WATCH ABOVE: Canada’s Afghan mission commemorated with Day of Honour. Shirlee Engel looks at the ceremony and its significance.
OTTAWA – Canada offered its thanks Friday to the 40,000 veterans of the 12-year war in Afghanistan, and the troops said thank you in return.
There was a 21-gun salute and a pipe band and a parade, but the National Day of Honour on Parliament Hill played down the pomp and emphasized the practical.
One of the keynote speakers was a sergeant, a heroic combat engineer who won the Medal of Bravery for crawling into a cramped space to spend two hours defusing an improvised explosive device in 2010.
Sgt. Dale Kurdziel, an engineer from Gagetown, N.B., thanked the country for its support.
“The work was far from easy, the hours long and the danger always present, but one of the most important things that kept us going was the knowledge that we were never far from the thoughts of folks back home,” Kurdziel said.
“Letters from kids all across the country, care packages addressed ‘To any Canadian soldier’ from complete strangers or a quick phone call home to get something as simple as words of encouragement were the things that put a smile on our faces.
“During the tough times, the truly difficult moments … these were the things that helped us make it through.”
Gov. Gen. David Johnston and Prime Minister Stephen Harper offered the country’s formal gratitude.
WATCH: Governor General David Johnston honours Canada’s Afghan war veterans
“I’d like to offer you my deepest thanks for your service and your sacrifice,” said Johnston.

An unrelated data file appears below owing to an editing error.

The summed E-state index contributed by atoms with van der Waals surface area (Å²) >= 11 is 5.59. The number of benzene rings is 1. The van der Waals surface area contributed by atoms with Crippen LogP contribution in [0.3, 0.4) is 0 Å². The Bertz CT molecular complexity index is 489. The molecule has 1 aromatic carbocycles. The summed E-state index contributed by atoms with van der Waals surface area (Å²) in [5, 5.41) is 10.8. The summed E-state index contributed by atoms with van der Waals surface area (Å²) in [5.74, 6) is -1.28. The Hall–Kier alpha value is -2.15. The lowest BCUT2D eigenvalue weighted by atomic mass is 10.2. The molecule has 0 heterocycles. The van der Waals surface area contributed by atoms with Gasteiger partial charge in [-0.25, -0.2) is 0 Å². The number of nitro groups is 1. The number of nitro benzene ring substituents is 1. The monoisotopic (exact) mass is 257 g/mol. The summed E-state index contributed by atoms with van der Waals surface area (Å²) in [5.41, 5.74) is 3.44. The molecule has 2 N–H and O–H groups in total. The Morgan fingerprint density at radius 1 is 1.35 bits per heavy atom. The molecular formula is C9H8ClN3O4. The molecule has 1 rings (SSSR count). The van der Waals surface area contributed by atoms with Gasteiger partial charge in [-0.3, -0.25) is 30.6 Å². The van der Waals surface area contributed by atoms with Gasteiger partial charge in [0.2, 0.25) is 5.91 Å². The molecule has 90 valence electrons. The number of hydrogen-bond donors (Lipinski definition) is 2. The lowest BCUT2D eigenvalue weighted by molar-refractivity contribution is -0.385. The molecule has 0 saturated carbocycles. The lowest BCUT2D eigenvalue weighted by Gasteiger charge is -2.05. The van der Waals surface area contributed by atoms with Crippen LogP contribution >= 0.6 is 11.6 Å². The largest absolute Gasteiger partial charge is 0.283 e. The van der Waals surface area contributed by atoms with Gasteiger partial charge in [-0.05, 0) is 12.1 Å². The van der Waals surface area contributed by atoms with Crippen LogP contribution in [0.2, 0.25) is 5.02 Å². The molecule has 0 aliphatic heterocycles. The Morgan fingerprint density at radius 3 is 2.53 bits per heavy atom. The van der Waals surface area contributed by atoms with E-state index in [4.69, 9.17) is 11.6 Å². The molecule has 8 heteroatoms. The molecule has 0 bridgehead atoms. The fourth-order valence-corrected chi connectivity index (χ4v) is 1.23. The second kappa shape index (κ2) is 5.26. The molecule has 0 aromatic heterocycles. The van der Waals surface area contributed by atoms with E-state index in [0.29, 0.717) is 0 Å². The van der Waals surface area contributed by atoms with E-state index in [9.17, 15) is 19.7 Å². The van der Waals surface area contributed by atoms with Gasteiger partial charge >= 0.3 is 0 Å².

“It’s a unique opportunity for us to say thank you to the men and women who have fought and served for Canada,” said Harper. “We are here today to honour their dedication, to honour their heroism and to honour their sacrifice.”
“We have also come together as Canadians to make a collective promise. It’s the same promise our forebears made after the conflicts of their time and it is simply this: We will remember.”
The flash and brass that jazzes up many military ceremonies was toned down. Even the fly-past overhead didn’t have the glamorous CF-18 jets that usually handle such duties.
Instead, there were Chinook and Griffin helicopters, Hercules, Airbus and Globemaster transport planes. These mundane workhorses that carried the loads in the 12-year campaign lumbered over the Peace Tower, stark against a slate-grey sky.
Thousands of onlookers watched the ceremony and later wandered among a series of static displays where soldiers in their ordinary camouflage uniforms displayed the tools of their trade.
They included a hulking Leopard tank and a Bison armoured ambulance; a Coyote reconnaissance vehicle and a long-barrelled M-777 howitzer that can throw a 155-mm projectile 30 kilometres.
And there were sniper rifles and machine-guns, grenade launchers and carbines, the workday weapons for ordinary soldiers.
Senior politicians, top military brass and thousands of onlookers joined many families who lost loved ones or nursed them through grievous wounds.
The families of many of the 158 soldiers killed over the mission carried photos of their lost sons, daughters, brothers and sisters as the crowd bowed their heads for two minutes of silence.
A relay of wounded Afghan veterans travelled to Ottawa carrying a baton which held the last Canadian flag flown in Afghanistan.
The baton was handed to Harper, who then handed it over to Johnston, the formal commander-in-chief of the Forces.
© The Canadian Press, 2014